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Marilia
Marilia

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Am I Smart Enough?

Prior to deciding I wanted to be a software engineer, I was a fashion designer, real estate photographer, grocery store cash office clerk, etc etc. Name a career/study path and most likely I've considered studying it or actually and started just never finished.

For some reason (money lol) I got the itch that I wanted to study software engineering, specifically focusing on web3 development. So off to Coursera I went to take a web3 course not realizing I needed to already know a programming language (JavaScript in this case).

Once I saw I needed to create a coupon bazaar website using JavaScript I went to good ol' Youtube University and typed in "JavaScript tutorials for beginners" and let me tell you... was I completely lost trying to understand what the person was saying. Knowing myself, and knowing that if I went down the self-taught path I would never actually learn any programming languages I decided to look into bootcamps. Some of the bootcamps I found have crazy strict guidelines for accepting students, others have horrible reviews all over the web, but thankfully I found a bootcamp that I felt was welcoming enough to anybody wanting to learn programming AND had better than average reviews.

The first week I did well, went through the simple introductory module, and I was on top of the world. Then came the 2nd, 3rd, 4th.... modules and all the confidence I had was gone.

Granted I was working part-time, taking care of my son full-time, as well as doing any chores that needed to be done around the house, but I started falling behind on my coursework, and quickly! I was so stressed I developed an allergy, and to top things off my first mock interview with a bootcamp mentor went horribly... I could not even write a simple function and the feedback I got left me feeling defeated.

I started questioning whether I am even smart enough to switch careers from being a photographer/designer to software engineering. I was never good at math or problem solving, and I certainly do not think rationally or logically in the way "engineers" do.

The past 3 months have been very difficult for me in regards to coding; sometimes I do well solving the problems on my own, but quite often I don't even know what the assessments are asking of me, and if I do understand the question, I don't know how to even start solving it. The bootcamp does a well enough job of introducing us to the basics needed to get a job, but I often find myself looking to outside resources over and over again on Youtube, Google, Github forums... and I feel like I still don't understand what is going of half of the time. I know that I have only been learning how to code a very short amount of time, but I just would like to know if things will ever stick in my brain, and when they do, will I understand what I'm even doing?

I've decided I'm going to keep a digital journal of my journey in case I am a senior developer 10 years down the line, that way I can look back on how I started and what things were like for me in the beginning. I also want to find individuals like me who come from artistic backgrounds, who have a lot going on in their lives, and are making the sacrifice of having a social life, having hobbies, just so they can code 12 hours a day.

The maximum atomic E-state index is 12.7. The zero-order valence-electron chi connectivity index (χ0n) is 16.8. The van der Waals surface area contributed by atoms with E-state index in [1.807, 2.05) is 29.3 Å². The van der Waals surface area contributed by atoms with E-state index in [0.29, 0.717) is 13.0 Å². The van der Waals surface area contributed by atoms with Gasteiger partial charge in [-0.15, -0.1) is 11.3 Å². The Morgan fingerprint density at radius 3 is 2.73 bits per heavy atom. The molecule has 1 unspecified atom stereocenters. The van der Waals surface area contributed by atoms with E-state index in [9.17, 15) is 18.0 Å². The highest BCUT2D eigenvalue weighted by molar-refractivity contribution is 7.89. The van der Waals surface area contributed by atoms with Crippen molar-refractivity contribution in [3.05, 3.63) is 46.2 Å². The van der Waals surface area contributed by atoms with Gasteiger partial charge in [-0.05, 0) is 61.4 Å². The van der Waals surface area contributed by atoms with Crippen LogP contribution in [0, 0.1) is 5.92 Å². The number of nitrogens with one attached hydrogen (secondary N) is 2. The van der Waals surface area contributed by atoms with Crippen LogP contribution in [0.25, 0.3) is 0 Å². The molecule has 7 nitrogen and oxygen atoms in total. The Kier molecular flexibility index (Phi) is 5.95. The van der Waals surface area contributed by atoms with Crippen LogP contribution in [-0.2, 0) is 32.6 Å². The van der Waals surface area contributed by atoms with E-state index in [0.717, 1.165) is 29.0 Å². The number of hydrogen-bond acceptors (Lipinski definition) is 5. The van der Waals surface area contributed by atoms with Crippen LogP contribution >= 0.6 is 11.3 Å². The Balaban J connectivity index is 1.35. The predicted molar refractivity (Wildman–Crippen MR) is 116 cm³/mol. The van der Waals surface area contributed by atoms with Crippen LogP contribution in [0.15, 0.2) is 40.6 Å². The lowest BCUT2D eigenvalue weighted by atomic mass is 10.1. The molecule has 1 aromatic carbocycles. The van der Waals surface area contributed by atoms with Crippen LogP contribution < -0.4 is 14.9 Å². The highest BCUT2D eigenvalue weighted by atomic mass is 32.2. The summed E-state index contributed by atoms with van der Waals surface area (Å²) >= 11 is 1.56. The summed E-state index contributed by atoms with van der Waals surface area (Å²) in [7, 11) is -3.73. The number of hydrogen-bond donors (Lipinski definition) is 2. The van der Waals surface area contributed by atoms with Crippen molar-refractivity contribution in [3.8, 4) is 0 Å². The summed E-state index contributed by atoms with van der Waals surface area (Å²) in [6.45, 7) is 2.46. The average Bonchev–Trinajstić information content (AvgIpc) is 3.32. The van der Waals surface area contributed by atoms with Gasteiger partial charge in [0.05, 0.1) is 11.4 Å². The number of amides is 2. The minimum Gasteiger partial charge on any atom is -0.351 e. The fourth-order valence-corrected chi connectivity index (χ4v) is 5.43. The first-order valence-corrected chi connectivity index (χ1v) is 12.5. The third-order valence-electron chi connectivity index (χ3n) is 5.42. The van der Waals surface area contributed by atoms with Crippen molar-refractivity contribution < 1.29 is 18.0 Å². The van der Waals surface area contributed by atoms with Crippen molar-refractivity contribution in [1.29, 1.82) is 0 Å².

Over the next few weeks I am going to concentrate on doing projects unrelated to coursework from the bootcamp to see if one of these tutorials will be the key to me understanding coding!

Discussion (70)

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lionelrowe profile image
lionel-rowe • Edited on

Prior to deciding I wanted to be a software engineer, I was a fashion designer, real estate photographer, grocery store cash office clerk, etc etc. Name a career/study path and most likely I've considered studying it or actually and started just never finished.

Hard relate! I've been a teacher, translator, and tech writer before transitioning to software development. One of these days maybe I'll go back to teaching and the circle will be complete 😅

specifically focusing on web3 development

TBH I think web3 is a fad. It mostly seems to be startups desperately trying to find an actual use case for blockchain and then using it to "solve" problems where it has no advantage over more conventional tech.

However... Software development in general is a massive field, and even if certain parts of it are overly hype-driven, there are lots of transferable skills you'll be learning.

Over the next few weeks I am going to concentrate on doing projects unrelated to coursework from the bootcamp to see if one of these tutorials will be the key to me understanding coding!

Don't wait for one singular moment of enlightenment. Learning to code is much more of a process of small, incremental "lightbulb moments". Learn a concept, write some code to test that you understood it, try to find the limits of that understanding with the code you write (What happens if I subtract the 1 instead of adding it? My laptop is somehow on fire now? Interesting, I'll make a note to find out why that happened.)

Free-form personal projects are also a great idea, plus you get to build something potentially useful from them!

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marilia profile image